I have recently returned from a short holiday in ‘Paradise’ – or to be more accurate a tiny island in an isolated atoll in a wide ocean – or to be more precise: Fonimagoodhoo Island in Baa Atoll in the Maldives in the Indian Ocean. We spent a week on this delightful island, which measures approx 600m x 200m, encircled by a white sand beach and surrounded by a coral reefs dropping off into the deep blue ocean. The temperature was balmy, the sun beamed, the translucent water sparkled. Stunning! Attractive restaurants and beach bars supplied delicious food and enticing cocktails and we walked everywhere in bare feet on tiny sandy paths beneath luxuriant green vegetation and trees. Glorious!
There was little else to do other than lie in the sun or retreat to the shade, doze, read books and swim. Bliss! In the clear water we found the way through to the edge of the reef where we snorkelled and watched the tropical fish as they swam around the coral. Wonderful! I am a very competent swimmer and an enthusiastic watcher of fish. I do not like to wear fins or wetsuits, and can swim happily for hours with just a snorkel and breathing tube. There were three gaps through the inner reef which was shallow, which gave access to the outer reef edge where more and larger fish were to be found – including rays and reef sharks (Apparently they are harmless, although a few days before, I had seen one larger than myself swimming alongside me and my heart did beat a bit faster, but he lazily turned and meandered off.)
One morning, on our third day there, I was swimming along the outer reef from one end to the other in company with two others. After about an hour, I was two thirds of the way along, when I suddenly had a sharp pain in my leg. I realised I’d been bitten when I saw blood clouding the clear water. Then I saw this large yellow and grey fish (about 2½ft x 1ft in size) swim straight at me again, like an exocet, and this time he only managed a small bite, by which time I was flailing around and kicking trying to ward him off. Panic! My fellow snorkeller watched it all happen and wisely kept clear. The big fish made three more runs at me, by which time I was swimming in the opposite direction towards the shore. Fear made me move fast. I soon saw that I was getting closer to the coral as the water became shallower (I had not come through the gap), so I had to slow down and swim carefully as the coral was a few inches below my body.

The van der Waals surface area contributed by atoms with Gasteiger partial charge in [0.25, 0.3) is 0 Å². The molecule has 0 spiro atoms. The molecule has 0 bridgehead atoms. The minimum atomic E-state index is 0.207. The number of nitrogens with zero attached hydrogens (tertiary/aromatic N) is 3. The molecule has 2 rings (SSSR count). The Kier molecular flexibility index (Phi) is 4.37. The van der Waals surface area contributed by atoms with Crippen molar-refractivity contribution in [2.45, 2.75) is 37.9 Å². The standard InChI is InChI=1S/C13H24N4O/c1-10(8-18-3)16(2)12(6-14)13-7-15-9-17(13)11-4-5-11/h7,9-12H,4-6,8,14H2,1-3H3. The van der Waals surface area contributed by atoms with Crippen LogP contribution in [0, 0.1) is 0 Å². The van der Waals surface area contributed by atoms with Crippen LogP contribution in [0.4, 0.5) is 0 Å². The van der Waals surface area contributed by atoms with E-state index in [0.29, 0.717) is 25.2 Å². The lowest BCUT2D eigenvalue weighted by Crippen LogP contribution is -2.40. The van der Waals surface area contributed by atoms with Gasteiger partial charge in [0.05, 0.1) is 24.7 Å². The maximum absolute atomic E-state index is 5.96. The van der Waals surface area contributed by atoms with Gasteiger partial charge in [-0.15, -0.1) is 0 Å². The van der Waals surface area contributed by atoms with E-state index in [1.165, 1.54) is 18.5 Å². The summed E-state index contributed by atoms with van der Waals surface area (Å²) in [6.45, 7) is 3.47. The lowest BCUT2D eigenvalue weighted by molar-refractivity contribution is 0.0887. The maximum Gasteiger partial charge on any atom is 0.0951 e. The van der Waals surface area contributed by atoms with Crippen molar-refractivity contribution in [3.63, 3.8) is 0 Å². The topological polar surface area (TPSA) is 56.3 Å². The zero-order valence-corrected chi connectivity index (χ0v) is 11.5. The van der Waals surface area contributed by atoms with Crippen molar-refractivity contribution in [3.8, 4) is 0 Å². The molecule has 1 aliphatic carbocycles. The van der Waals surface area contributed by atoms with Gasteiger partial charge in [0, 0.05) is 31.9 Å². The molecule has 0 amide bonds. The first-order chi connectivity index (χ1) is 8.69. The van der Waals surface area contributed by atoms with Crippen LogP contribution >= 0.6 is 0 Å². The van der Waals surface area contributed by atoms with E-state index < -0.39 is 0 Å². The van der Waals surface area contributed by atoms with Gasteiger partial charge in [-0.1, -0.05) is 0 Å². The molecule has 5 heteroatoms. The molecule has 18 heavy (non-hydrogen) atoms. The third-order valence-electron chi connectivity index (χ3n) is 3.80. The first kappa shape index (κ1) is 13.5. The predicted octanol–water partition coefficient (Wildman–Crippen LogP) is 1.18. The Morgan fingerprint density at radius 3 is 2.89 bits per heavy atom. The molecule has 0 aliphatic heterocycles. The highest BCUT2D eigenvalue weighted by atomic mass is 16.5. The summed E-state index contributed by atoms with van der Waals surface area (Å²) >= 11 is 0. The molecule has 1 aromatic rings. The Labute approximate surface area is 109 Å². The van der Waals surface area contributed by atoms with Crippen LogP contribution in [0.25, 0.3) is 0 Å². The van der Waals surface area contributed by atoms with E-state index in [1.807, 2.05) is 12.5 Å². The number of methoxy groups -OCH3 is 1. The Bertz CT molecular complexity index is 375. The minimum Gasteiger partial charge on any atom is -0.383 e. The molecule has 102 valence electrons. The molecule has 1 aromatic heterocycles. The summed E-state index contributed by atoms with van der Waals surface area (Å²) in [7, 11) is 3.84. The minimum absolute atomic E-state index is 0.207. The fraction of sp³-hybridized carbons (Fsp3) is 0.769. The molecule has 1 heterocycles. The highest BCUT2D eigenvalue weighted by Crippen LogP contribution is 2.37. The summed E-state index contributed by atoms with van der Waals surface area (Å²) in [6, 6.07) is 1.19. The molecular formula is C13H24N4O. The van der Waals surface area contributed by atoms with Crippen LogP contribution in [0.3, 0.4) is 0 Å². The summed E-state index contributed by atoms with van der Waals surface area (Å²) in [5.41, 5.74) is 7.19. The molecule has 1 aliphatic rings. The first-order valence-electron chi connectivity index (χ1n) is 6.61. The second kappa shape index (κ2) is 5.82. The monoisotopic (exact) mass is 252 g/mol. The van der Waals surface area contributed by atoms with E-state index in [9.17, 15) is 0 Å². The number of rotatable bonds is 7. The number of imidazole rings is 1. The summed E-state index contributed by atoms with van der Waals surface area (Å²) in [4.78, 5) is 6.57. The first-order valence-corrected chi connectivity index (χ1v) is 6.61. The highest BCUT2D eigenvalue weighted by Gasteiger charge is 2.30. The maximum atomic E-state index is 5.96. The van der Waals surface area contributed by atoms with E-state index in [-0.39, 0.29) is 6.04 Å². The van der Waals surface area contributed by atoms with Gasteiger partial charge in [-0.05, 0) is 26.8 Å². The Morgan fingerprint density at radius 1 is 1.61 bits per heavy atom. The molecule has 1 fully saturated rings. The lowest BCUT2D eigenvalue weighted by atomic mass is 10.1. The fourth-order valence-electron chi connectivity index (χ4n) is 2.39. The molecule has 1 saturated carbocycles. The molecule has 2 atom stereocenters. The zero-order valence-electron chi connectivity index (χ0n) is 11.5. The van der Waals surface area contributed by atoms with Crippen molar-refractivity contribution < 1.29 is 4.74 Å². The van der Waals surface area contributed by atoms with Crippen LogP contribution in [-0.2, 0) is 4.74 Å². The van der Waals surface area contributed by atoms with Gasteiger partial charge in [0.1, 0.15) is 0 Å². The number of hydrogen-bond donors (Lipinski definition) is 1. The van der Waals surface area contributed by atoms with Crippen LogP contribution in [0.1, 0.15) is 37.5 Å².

Back on the beach, I was taken to the doctor on the island, and he told me that the culprit was a giant triggerfish, which is known to be aggressive and occasionally bites swimmers. Usually they just nibble away at coral with their sharp teeth. Mine was the worse bite he’d seen for a year, he cheerfully told me, as he stitched the wound. Painful! No more swimming, he said, and I should go onto antibiotics immediately. So no more alcohol either. Dismal! But he was kind and changed the dressing each day. I didn’t let the incident spoil my holiday – I read lots of books and sampled every single non-alcoholic cocktail on the island! The wound was sore and became infected, red and swollen. But its alright now and there’s an impressive scab!
I discovered that Titan Triggerfish are often more aggressive than sharks, especially when you swim into their ‘cone’ – the space above their ‘nest’. They patrol it and when they see an intruder, they raise up their top fin (the ‘trigger’) and attack. I found numbers of videos on YouTube of triggerfish attacking snorkellers and nipping their fins. But none showed a triggerfish sinking its sharp teeth into someone’s leg! I’m told I must not blame the fish – it’s in their nature. Their nasty nature!
Needless to say, back in the UK, the staff at my doctors surgery found the idea of my being bitten by a giant fish hugely amusing. I’ve found it raises a few laughs (but little sympathy) in the local pub. Why should it be so dreadful when a dog bites someone, and so very entertaining when a fish does? I’ve been snorkelling for years in many different places and successfully avoided stingrays, sharks, sea urchins, poisonous pufferfish and stinging coral. I’d never before encountered big triggerfish with their pointed teeth, but I shall keep well clear of them the future! I shall flaunt an elegant scar on my leg. Every scar tells a story. And I’m a storyteller.